Not having the new email addresses does limit my ability to advise people where to send emails, so I'll just have to be satisfied with telling people where not to send emails.
Actually, emails will be forwarded from our old addresses to new addresses for about a month after the conversion, so listing the current addresses falls under the category of almost, but not quite, useless information.
Our "general email address" currently listed in our masthead on the bottom left of page 2 every day is firstname.lastname@example.org. From there, the email will be forwarded to wherever it needs to go, if it needs to go somewhere else. Actually, email sent to any of the addresses will be forwarded to the appropriate recipient, which is fine unless the material is very time sensitive, then perhaps the email should go directly to the ultimate recipient.
Advertising, including legal notices, should go to the general address listed. Sports information or anything specifically for Paul Struck should be sent to email@example.com. Social news, such as weddings, engagements, births, anniversaries and calendar items should go to firstname.lastname@example.org. General news press releases, letters to the editor and anything specifically for me should be sent to email@example.com. Anything specifically for Dan Whitney should be sent to firstname.lastname@example.org. Anything specifically for Troy Valentine (except ad materials as mentioned previously) should be sent to email@example.com.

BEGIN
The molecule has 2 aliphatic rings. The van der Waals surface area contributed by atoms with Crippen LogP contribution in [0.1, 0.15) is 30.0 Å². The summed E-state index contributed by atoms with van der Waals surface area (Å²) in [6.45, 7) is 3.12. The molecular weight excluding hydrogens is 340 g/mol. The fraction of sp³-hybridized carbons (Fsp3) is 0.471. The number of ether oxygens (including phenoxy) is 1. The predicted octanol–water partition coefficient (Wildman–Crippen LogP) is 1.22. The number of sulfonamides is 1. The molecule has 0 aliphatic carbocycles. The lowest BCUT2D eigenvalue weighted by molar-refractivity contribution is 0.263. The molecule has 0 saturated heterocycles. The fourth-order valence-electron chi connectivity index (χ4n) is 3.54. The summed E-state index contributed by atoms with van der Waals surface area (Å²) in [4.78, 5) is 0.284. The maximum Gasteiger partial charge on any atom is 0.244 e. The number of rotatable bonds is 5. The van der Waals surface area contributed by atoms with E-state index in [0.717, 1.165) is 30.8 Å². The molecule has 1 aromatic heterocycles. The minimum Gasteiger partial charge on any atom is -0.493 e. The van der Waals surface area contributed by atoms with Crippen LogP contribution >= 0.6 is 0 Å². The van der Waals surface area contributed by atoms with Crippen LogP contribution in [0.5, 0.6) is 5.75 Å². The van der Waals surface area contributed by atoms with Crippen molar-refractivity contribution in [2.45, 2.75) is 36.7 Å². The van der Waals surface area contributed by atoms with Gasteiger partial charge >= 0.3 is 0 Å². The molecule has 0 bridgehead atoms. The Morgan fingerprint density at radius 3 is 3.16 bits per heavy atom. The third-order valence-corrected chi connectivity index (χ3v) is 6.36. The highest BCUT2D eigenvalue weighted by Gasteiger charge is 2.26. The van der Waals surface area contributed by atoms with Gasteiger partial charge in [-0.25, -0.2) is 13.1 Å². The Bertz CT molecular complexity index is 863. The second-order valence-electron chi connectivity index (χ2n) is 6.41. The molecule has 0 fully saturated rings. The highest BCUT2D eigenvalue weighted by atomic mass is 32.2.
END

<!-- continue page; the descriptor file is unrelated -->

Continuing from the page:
The amount of junk email that comes to a newspaper office is massive. Changing our Internet service, and therefore our addresses, should alleviate that problem, at least for awhile, although that is not the primary reason we're changing our Internet provider.
Some email may seem to provide useful information that turns out not to be that useful after all. For example, those devices that supposedly enlarge a certain part of the anatomy do not actually work as advertised.
At least I've been told they don't work as advertised. I do not have any direct experience with such devices, so I would not be able to say from experience whether such devices actually work or not.
I want it to be perfectly clear that I am in NO position to personally verify or dispute any claims made on the Internet about enlargement devices of any kind for any part of anybody's anatomy.
There may occasionally be some information that we will lose because information providers will not be able to locate us. For example, without being on a certain emailing list, we might have been unaware for some time that Charles B. Nemeroff has stepped down as editor of the Neuropsychopharmacology Journal.
I was amazed that such a revelation generated little interest in this office.
"Am I the only person here who reads the Neuropsychopharmacology Journal?" I asked incredulously to a office full of exasperatingly indifferent people.
Well, some information is more important to some people than others.
And about the topic of enlargement devices, maybe it's best not to think about the fact that I brought it up.